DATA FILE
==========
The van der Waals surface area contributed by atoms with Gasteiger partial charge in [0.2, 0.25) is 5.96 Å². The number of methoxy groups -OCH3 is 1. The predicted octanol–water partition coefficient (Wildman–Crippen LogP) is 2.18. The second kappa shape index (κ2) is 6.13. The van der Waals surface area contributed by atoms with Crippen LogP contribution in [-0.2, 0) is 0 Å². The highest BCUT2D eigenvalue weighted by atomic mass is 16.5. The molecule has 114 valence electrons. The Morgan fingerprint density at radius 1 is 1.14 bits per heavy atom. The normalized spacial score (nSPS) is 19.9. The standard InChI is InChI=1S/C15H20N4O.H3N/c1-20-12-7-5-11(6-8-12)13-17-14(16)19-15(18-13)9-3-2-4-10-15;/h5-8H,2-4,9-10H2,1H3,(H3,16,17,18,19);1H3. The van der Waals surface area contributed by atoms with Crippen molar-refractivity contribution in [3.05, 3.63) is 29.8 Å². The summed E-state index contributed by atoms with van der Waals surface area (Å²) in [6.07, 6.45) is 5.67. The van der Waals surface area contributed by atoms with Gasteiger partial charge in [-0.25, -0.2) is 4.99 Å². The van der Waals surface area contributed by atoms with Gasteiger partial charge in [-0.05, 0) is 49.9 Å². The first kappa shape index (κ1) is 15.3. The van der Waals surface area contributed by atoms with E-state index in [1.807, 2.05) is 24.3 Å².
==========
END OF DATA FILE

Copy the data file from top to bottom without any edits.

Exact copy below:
The van der Waals surface area contributed by atoms with Gasteiger partial charge in [0.2, 0.25) is 5.96 Å². The number of methoxy groups -OCH3 is 1. The predicted octanol–water partition coefficient (Wildman–Crippen LogP) is 2.18. The second kappa shape index (κ2) is 6.13. The van der Waals surface area contributed by atoms with Crippen LogP contribution in [-0.2, 0) is 0 Å². The highest BCUT2D eigenvalue weighted by atomic mass is 16.5. The molecule has 114 valence electrons. The Morgan fingerprint density at radius 1 is 1.14 bits per heavy atom. The normalized spacial score (nSPS) is 19.9. The standard InChI is InChI=1S/C15H20N4O.H3N/c1-20-12-7-5-11(6-8-12)13-17-14(16)19-15(18-13)9-3-2-4-10-15;/h5-8H,2-4,9-10H2,1H3,(H3,16,17,18,19);1H3. The van der Waals surface area contributed by atoms with Crippen molar-refractivity contribution in [3.05, 3.63) is 29.8 Å². The summed E-state index contributed by atoms with van der Waals surface area (Å²) in [6.07, 6.45) is 5.67. The van der Waals surface area contributed by atoms with Gasteiger partial charge in [-0.25, -0.2) is 4.99 Å². The van der Waals surface area contributed by atoms with Gasteiger partial charge in [-0.05, 0) is 49.9 Å². The first kappa shape index (κ1) is 15.3. The van der Waals surface area contributed by atoms with E-state index in [1.807, 2.05) is 24.3 Å².